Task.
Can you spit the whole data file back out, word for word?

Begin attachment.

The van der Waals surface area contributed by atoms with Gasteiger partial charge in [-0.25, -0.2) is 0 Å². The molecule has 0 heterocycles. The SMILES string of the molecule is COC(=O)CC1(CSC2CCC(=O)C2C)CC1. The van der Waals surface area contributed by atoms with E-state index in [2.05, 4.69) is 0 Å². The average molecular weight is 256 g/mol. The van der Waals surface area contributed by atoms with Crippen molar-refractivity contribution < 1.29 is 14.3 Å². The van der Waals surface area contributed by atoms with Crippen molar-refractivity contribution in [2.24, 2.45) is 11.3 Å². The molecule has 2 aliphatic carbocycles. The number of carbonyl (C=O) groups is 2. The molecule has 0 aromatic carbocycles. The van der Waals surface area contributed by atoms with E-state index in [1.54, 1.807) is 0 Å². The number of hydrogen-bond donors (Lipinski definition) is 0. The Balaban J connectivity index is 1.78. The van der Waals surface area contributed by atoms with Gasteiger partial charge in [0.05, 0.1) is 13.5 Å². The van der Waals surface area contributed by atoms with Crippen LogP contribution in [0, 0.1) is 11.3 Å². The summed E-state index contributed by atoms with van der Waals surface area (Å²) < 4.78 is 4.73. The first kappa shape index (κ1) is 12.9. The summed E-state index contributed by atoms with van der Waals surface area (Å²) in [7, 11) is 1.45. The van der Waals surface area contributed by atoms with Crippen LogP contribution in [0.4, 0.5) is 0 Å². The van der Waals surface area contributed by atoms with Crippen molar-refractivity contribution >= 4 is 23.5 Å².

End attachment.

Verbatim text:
The van der Waals surface area contributed by atoms with Gasteiger partial charge in [-0.25, -0.2) is 0 Å². The molecule has 0 heterocycles. The SMILES string of the molecule is COC(=O)CC1(CSC2CCC(=O)C2C)CC1. The van der Waals surface area contributed by atoms with E-state index in [2.05, 4.69) is 0 Å². The average molecular weight is 256 g/mol. The van der Waals surface area contributed by atoms with Crippen molar-refractivity contribution < 1.29 is 14.3 Å². The van der Waals surface area contributed by atoms with Crippen molar-refractivity contribution in [2.24, 2.45) is 11.3 Å². The molecule has 2 aliphatic carbocycles. The number of carbonyl (C=O) groups is 2. The molecule has 0 aromatic carbocycles. The van der Waals surface area contributed by atoms with E-state index in [1.54, 1.807) is 0 Å². The number of hydrogen-bond donors (Lipinski definition) is 0. The Balaban J connectivity index is 1.78. The van der Waals surface area contributed by atoms with Gasteiger partial charge in [0.05, 0.1) is 13.5 Å². The van der Waals surface area contributed by atoms with Crippen LogP contribution in [0, 0.1) is 11.3 Å². The summed E-state index contributed by atoms with van der Waals surface area (Å²) < 4.78 is 4.73. The first kappa shape index (κ1) is 12.9. The summed E-state index contributed by atoms with van der Waals surface area (Å²) in [7, 11) is 1.45. The van der Waals surface area contributed by atoms with Crippen LogP contribution in [0.4, 0.5) is 0 Å². The van der Waals surface area contributed by atoms with Crippen molar-refractivity contribution >= 4 is 23.5 Å².